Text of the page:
By Frank Alkyer | Published August 2022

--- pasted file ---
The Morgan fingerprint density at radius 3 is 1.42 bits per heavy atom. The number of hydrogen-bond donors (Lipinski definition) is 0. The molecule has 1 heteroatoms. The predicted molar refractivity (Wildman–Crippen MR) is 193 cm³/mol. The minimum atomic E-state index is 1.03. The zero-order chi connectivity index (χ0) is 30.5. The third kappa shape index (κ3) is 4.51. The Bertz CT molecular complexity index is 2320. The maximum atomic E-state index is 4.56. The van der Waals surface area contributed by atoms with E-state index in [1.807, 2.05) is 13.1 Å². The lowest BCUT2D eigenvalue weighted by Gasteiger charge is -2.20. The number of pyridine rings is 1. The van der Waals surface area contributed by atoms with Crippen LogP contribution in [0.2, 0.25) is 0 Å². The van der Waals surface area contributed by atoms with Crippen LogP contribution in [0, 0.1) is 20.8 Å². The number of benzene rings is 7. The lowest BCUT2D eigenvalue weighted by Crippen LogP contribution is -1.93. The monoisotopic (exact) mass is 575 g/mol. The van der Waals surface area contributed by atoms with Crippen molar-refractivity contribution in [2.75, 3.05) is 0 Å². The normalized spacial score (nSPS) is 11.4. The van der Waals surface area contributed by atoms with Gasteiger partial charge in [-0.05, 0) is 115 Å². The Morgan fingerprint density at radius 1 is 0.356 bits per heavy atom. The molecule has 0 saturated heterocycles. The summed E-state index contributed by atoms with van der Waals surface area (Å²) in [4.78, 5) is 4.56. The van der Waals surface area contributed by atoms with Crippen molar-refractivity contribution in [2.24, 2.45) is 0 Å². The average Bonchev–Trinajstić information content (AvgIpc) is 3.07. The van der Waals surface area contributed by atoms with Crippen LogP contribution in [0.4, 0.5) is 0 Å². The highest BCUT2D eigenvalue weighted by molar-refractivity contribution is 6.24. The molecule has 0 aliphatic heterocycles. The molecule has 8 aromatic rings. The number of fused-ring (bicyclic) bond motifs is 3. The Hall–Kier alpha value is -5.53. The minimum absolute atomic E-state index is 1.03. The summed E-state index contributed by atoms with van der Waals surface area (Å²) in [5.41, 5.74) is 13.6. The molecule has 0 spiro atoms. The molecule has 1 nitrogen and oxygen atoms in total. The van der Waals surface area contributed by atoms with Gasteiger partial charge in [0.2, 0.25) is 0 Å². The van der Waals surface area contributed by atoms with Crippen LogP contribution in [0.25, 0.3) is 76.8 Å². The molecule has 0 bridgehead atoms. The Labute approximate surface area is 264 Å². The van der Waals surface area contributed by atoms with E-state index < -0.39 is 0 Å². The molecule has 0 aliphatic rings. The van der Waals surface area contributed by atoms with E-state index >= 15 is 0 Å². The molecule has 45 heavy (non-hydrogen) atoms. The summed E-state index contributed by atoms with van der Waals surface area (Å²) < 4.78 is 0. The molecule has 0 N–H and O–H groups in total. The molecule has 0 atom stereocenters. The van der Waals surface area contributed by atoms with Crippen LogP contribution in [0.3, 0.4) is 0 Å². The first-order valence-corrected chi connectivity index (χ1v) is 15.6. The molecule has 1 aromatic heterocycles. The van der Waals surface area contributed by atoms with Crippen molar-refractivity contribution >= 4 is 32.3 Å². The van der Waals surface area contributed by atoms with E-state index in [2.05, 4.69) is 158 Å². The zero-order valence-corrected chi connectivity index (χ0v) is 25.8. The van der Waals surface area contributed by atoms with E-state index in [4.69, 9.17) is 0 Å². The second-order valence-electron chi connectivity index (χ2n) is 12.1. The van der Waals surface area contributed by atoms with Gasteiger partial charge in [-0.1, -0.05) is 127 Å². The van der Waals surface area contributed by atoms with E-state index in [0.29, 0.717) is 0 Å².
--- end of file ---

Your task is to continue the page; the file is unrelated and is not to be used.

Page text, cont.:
There are moments in this life to sit back, reflect and bathe in pure awe. With Ella At The Hollywood Bowl: The Irving Berlin Songbook, listeners get a little taste of absolute perfection: a grand idea presented with such grace and elegance that it seems simple, pure and divine. This previously unreleased music came from the private collection of Norman Granz, noted producer and founder of Verve Records. Grammy-winning artist and producer Gregg Field lovingly mixed this collection direct from quarter-inch tapes recorded during this elaborate 1958 concert. How elaborate? The concert includes a full orchestra, with arrangements conducted and arranged by Paul Weston, all to provide a feathery cloud for perhaps the greatest singer in jazz to float upon. And float she does. Fitzgerald’s voice is a wonder. Her songbook recordings (which included the Irving Berlin songbook) are often considered the best work she, or any other vocalist in jazz, has ever created. But to hear it live, at the venerable Hollywood Bowl, demonstrates how amazing all of the musicians on that stage were and just how amazing Ella’s artistry had become as she was entering the beginning of her 40s. From the downbeat of “The Song Is Ended,” through “How Deep Is The Ocean,” “Cheek To Cheek,” “Let’s Face The Music And Dance,” “Putting On The Ritz” and “Alexander’s Ragtime Band,” the voice and the music are timeless. Then there are the ballads. The strings on “How Deep Is The Ocean” pour straight into the soul. On “Russian Lullaby,” Fitzgerald’s vibrato flutters almost like a violin that wants to make you cry. And “Get Thee Behind Me Satan” offers a quaint remembrance of the temptations of love. All of this is made more exquisite by the stunning clarity of this recording, as if it were recorded yesterday. Before summer’s gone, this is a great one to cozy up to in the backyard in a comfortable chair and imagine that it’s Los Angeles in the 1950s, there’s a soft breeze blowing through one of the greatest music venues mankind has ever created — and on that stage is a voice that comes along only once in lifetime.